Traveller (role-playing Game)
Traveller is a series of related science fiction role-playing games, the first published in 1977 by Game Designers' Workshop and subsequent editions by various companies remaining in print to this day. The game was inspired by such classic science fiction stories as the Dumarest Saga series by E. C. Tubb, the Foundation stories of Isaac Asimov, H. Beam Piper's Space Viking, Larry Niven's Known Space, Jerry Pournelle's CoDominium, Poul Anderson's Polesotechnic League and several other works of science fiction literature.
Characters typically journey between various star systems and engage in activities such as exploration, ground and space battles, and interstellar trading. Traveller characters are defined less by the need to increase native skill and ability and more by achievements, discoveries, or obtaining wealth, gadgets, titles and political power.
Originally Traveller was intended to be a system for playing generic space opera-themed science fiction adventures in much the same sense that Dungeons & Dragons was a system intended for generic fantasy adventures. Marc Miller, one of the original designers of the Traveller RPG for Game Designer's Workshop, said that the idea for creating Traveller came about when he said "I want to do Dungeons & Dragons in space." Most published supplements for Traveller deal in some way with a default setting called the "Third Imperium", (sometimes referred to as the Official Traveller Universe (OTU)), but the main rules are generic enough so that a campaign can be played in any setting the referee chooses.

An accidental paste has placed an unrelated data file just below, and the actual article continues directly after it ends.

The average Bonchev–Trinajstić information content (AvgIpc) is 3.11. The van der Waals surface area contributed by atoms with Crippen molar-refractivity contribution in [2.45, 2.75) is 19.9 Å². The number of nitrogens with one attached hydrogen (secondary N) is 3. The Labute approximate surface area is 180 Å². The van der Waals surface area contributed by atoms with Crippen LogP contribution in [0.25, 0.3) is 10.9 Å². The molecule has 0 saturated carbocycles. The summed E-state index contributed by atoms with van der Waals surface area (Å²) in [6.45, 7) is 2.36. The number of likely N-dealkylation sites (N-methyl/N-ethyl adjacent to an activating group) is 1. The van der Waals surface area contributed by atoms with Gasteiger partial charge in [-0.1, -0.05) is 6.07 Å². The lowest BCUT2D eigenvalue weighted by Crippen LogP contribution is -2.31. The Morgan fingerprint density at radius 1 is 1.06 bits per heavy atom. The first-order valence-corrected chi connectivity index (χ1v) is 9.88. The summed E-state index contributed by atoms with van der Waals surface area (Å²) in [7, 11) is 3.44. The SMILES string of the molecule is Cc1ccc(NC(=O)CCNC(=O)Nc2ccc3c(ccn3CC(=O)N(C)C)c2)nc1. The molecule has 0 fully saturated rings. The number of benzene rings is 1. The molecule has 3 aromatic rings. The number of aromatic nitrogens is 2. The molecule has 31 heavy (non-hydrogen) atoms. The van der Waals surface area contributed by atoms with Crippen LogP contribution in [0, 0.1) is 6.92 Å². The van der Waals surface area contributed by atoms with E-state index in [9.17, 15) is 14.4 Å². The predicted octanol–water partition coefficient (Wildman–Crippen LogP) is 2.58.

Other articles related to "traveller":
... In 1982 Game Designers Workshop sued software publisher Edu-Ware Services for infringing upon Travellers copyright ... Edu-Ware admitted to using Travelleras the basis of its role-playing video game Space,and in an out-of-court settlement,removed the video game from the market ...
Famous quotes containing the word traveller:
“As the traveller who has lost his way, throws his reins on his horses neck, and trusts to the instinct of the animal to find his road, so must we do with the divine animal who carries us through this world.”
—Ralph Waldo Emerson (18031882)